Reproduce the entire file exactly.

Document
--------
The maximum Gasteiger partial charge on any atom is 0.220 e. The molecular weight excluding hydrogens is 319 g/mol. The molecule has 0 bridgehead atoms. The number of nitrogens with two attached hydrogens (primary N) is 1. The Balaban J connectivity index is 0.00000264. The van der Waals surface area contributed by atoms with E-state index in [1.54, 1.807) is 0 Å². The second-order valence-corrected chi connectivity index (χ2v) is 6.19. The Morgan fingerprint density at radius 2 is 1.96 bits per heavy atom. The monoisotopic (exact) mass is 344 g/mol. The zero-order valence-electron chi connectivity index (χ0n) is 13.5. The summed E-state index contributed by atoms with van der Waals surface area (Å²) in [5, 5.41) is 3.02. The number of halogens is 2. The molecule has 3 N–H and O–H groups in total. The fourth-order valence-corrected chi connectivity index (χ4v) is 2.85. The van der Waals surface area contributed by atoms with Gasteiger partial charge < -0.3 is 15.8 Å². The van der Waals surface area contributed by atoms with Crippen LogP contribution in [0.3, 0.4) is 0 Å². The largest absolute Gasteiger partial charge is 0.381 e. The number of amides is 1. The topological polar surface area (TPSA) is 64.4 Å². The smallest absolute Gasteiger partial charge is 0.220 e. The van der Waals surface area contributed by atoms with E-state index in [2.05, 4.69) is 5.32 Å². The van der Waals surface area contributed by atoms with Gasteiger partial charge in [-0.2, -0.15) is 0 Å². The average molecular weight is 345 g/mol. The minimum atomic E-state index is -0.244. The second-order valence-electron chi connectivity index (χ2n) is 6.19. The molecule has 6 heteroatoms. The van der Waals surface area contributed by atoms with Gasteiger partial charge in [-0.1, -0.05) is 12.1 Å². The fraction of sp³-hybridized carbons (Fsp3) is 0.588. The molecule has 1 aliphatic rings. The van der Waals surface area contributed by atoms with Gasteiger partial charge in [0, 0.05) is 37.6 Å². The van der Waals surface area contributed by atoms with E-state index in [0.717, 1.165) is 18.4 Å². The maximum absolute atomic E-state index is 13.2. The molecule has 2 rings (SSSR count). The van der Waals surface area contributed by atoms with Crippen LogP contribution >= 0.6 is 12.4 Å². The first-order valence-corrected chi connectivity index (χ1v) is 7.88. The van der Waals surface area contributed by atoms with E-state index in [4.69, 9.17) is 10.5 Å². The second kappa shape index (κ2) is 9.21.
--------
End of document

The maximum Gasteiger partial charge on any atom is 0.220 e. The molecular weight excluding hydrogens is 319 g/mol. The molecule has 0 bridgehead atoms. The number of nitrogens with two attached hydrogens (primary N) is 1. The Balaban J connectivity index is 0.00000264. The van der Waals surface area contributed by atoms with E-state index in [1.54, 1.807) is 0 Å². The second-order valence-corrected chi connectivity index (χ2v) is 6.19. The Morgan fingerprint density at radius 2 is 1.96 bits per heavy atom. The monoisotopic (exact) mass is 344 g/mol. The zero-order valence-electron chi connectivity index (χ0n) is 13.5. The summed E-state index contributed by atoms with van der Waals surface area (Å²) in [5, 5.41) is 3.02. The number of halogens is 2. The molecule has 3 N–H and O–H groups in total. The fourth-order valence-corrected chi connectivity index (χ4v) is 2.85. The van der Waals surface area contributed by atoms with Gasteiger partial charge < -0.3 is 15.8 Å². The van der Waals surface area contributed by atoms with Crippen LogP contribution in [0.3, 0.4) is 0 Å². The largest absolute Gasteiger partial charge is 0.381 e. The number of amides is 1. The topological polar surface area (TPSA) is 64.4 Å². The smallest absolute Gasteiger partial charge is 0.220 e. The van der Waals surface area contributed by atoms with E-state index in [2.05, 4.69) is 5.32 Å². The van der Waals surface area contributed by atoms with Gasteiger partial charge in [-0.2, -0.15) is 0 Å². The average molecular weight is 345 g/mol. The minimum atomic E-state index is -0.244. The second-order valence-electron chi connectivity index (χ2n) is 6.19. The molecule has 6 heteroatoms. The van der Waals surface area contributed by atoms with Gasteiger partial charge in [-0.1, -0.05) is 12.1 Å². The fraction of sp³-hybridized carbons (Fsp3) is 0.588. The molecule has 1 aliphatic rings. The van der Waals surface area contributed by atoms with Gasteiger partial charge in [0, 0.05) is 37.6 Å². The van der Waals surface area contributed by atoms with E-state index in [0.717, 1.165) is 18.4 Å². The maximum absolute atomic E-state index is 13.2. The molecule has 2 rings (SSSR count). The van der Waals surface area contributed by atoms with Crippen LogP contribution >= 0.6 is 12.4 Å². The first-order valence-corrected chi connectivity index (χ1v) is 7.88. The van der Waals surface area contributed by atoms with E-state index in [4.69, 9.17) is 10.5 Å². The second kappa shape index (κ2) is 9.21.